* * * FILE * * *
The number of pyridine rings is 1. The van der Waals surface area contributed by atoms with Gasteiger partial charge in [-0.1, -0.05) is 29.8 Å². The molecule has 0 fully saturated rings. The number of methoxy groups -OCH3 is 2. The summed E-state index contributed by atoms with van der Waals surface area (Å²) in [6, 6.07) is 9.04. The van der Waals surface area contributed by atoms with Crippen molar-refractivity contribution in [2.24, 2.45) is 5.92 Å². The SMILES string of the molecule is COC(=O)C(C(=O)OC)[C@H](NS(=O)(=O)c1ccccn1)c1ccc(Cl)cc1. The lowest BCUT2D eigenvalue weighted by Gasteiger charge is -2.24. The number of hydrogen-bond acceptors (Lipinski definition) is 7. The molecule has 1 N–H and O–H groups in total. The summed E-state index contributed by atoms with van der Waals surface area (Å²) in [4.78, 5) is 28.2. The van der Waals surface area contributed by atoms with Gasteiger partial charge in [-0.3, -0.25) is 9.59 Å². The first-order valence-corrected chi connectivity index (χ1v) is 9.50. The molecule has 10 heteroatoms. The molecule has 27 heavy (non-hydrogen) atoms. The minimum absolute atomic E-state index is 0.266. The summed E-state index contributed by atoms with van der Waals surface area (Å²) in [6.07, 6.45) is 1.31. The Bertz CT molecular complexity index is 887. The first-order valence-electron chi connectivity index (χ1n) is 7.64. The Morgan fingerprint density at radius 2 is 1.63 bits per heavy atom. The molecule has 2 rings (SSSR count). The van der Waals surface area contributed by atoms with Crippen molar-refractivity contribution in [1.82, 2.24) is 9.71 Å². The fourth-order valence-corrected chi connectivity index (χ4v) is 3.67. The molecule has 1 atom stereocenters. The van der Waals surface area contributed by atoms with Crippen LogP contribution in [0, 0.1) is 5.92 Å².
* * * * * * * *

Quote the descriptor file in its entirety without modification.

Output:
The number of pyridine rings is 1. The van der Waals surface area contributed by atoms with Gasteiger partial charge in [-0.1, -0.05) is 29.8 Å². The molecule has 0 fully saturated rings. The number of methoxy groups -OCH3 is 2. The summed E-state index contributed by atoms with van der Waals surface area (Å²) in [6, 6.07) is 9.04. The van der Waals surface area contributed by atoms with Crippen molar-refractivity contribution in [2.24, 2.45) is 5.92 Å². The SMILES string of the molecule is COC(=O)C(C(=O)OC)[C@H](NS(=O)(=O)c1ccccn1)c1ccc(Cl)cc1. The lowest BCUT2D eigenvalue weighted by Gasteiger charge is -2.24. The number of hydrogen-bond acceptors (Lipinski definition) is 7. The molecule has 1 N–H and O–H groups in total. The summed E-state index contributed by atoms with van der Waals surface area (Å²) in [4.78, 5) is 28.2. The van der Waals surface area contributed by atoms with Gasteiger partial charge in [-0.3, -0.25) is 9.59 Å². The first-order valence-corrected chi connectivity index (χ1v) is 9.50. The molecule has 10 heteroatoms. The molecule has 27 heavy (non-hydrogen) atoms. The minimum absolute atomic E-state index is 0.266. The summed E-state index contributed by atoms with van der Waals surface area (Å²) in [6.07, 6.45) is 1.31. The Bertz CT molecular complexity index is 887. The first-order valence-electron chi connectivity index (χ1n) is 7.64. The Morgan fingerprint density at radius 2 is 1.63 bits per heavy atom. The molecule has 2 rings (SSSR count). The van der Waals surface area contributed by atoms with Crippen molar-refractivity contribution in [1.82, 2.24) is 9.71 Å². The fourth-order valence-corrected chi connectivity index (χ4v) is 3.67. The molecule has 1 atom stereocenters. The van der Waals surface area contributed by atoms with Crippen LogP contribution in [0, 0.1) is 5.92 Å².